2015 Mercedes-Benz C-Class: First Drive
Want a taste of the good life without eviscerating the kids' college fund? Buy an entry-luxury sedan like the Mercedes-Benz C-Class, a car that's anchored the bottom of Mercedes' U.S. lineup for more than two decades.
Or not. The outgoing C-Class sedan sputtered into last place in 2013's $46,000 Sport Sedan Challenge. That was for a turbocharged four-cylinder C250 Sport, but we drove a V-6 C350 soon after, and it didn't redeem much. If this is the baby Benz, a lot of bathwater needed draining.
Drain it, Mercedes did. With the CLA-Class now anchoring the bottom of the lineup, Mercedes moved the redesigned C-Class upmarket in terms of both quality and price. The redesign hits dealers late this month in all-wheel-drive C300/C400 form and early 2015 in rear-drive C300 form, and it's eminently more desirable than the car it replaces.
I drove the all-wheel-drive (4Matic) C300 and C400 sedans, both with Sport packages, at a media preview in Washington state. The C-Class coupe soldiers on in prior-gen form for 2015, but M. Bart Herring, who oversees product management at Mercedes' U.S. arm, said to expect a coupe replacement within in a year or so. Oh, and yes, there will be an AMG version.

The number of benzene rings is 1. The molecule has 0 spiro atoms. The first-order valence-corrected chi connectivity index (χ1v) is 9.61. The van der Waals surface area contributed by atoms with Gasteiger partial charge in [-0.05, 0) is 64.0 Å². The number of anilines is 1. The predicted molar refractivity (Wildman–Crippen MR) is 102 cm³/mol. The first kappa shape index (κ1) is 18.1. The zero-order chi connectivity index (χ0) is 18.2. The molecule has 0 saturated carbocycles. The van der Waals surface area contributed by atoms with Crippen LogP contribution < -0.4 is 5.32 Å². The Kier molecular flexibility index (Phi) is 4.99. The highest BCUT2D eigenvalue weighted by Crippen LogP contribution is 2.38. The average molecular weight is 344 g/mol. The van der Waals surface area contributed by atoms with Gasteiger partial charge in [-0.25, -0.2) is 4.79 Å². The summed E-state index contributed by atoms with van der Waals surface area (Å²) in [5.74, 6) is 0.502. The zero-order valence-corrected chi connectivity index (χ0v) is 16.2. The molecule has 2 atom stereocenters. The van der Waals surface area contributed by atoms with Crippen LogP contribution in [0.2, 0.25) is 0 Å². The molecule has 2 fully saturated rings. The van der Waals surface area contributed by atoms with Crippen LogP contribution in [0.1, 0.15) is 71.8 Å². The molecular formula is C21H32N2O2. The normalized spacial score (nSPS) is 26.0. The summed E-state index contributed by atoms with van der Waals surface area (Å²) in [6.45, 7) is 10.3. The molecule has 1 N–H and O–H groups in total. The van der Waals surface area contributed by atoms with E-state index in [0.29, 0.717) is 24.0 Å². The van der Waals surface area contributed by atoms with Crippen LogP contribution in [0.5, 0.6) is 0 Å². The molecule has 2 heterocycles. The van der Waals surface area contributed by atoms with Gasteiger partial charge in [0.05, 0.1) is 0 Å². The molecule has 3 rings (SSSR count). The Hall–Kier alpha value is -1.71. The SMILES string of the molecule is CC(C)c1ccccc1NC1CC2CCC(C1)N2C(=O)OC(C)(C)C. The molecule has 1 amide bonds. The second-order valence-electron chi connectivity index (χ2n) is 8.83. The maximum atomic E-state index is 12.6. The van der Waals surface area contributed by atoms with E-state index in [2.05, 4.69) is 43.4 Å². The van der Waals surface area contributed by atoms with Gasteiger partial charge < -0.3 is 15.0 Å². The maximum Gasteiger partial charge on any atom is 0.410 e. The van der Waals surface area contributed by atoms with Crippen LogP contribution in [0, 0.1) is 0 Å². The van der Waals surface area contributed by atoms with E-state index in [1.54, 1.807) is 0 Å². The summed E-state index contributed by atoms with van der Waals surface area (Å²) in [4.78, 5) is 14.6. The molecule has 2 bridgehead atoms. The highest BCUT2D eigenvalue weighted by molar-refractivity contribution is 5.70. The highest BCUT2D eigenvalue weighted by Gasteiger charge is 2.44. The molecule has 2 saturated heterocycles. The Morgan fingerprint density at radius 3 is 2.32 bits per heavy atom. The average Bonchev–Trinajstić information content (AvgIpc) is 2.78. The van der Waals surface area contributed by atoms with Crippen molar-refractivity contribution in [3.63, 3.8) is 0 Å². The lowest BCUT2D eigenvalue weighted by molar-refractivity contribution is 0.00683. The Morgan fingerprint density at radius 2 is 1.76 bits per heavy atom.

Mercedes has a habit of tailoring successive generations of the C-Class after the latest flagship S-Class, and the new C-Class follows that mold even more than usual. The sinewy headlights and curvaceous lower grille signal a clear resemblance to the brand's top-flight sedan, which Mercedes redesigned just a year ago. The C-Class is a little closer in size, too: Overall length is up 3.7 inches versus the outgoing sedan, with width up 1.6 inches.
Despite the extra size, overall weight is down as much as 200 pounds versus the old C-Class sedan, thanks to a chassis that mixes aluminum and steel versus the all-steel chassis in the outgoing car. Officials say much of the new C-Class' body panels — including the hood, doors, roof and trunk — are aluminum, too.
How It Drives
Fire up the C300's 241-horsepower, turbocharged 2.0-liter four-cylinder and the extra power is immediately noticeable. The engine has little in common with the outgoing C250's 201-hp, turbo 1.8-liter four-cylinder. It has a flat torque curve — 273 pounds-feet that plateaus from just 1,300 rpm on up — that evokes the BMW 328i's excellent turbo four-cylinder. Where the 2014 C250 ran out of steam, the new C300 moves out. Accelerator progression has improved versus the prior car's sleepy pedal, and the standard seven-speed automatic kicks down readily with little gear hunting, particularly in the drivetrain's Sport or Sport Plus modes. You control all of that through an Agility Select switch, which also adjusts steering assist, accelerator progression and climate control in one convenient toggle.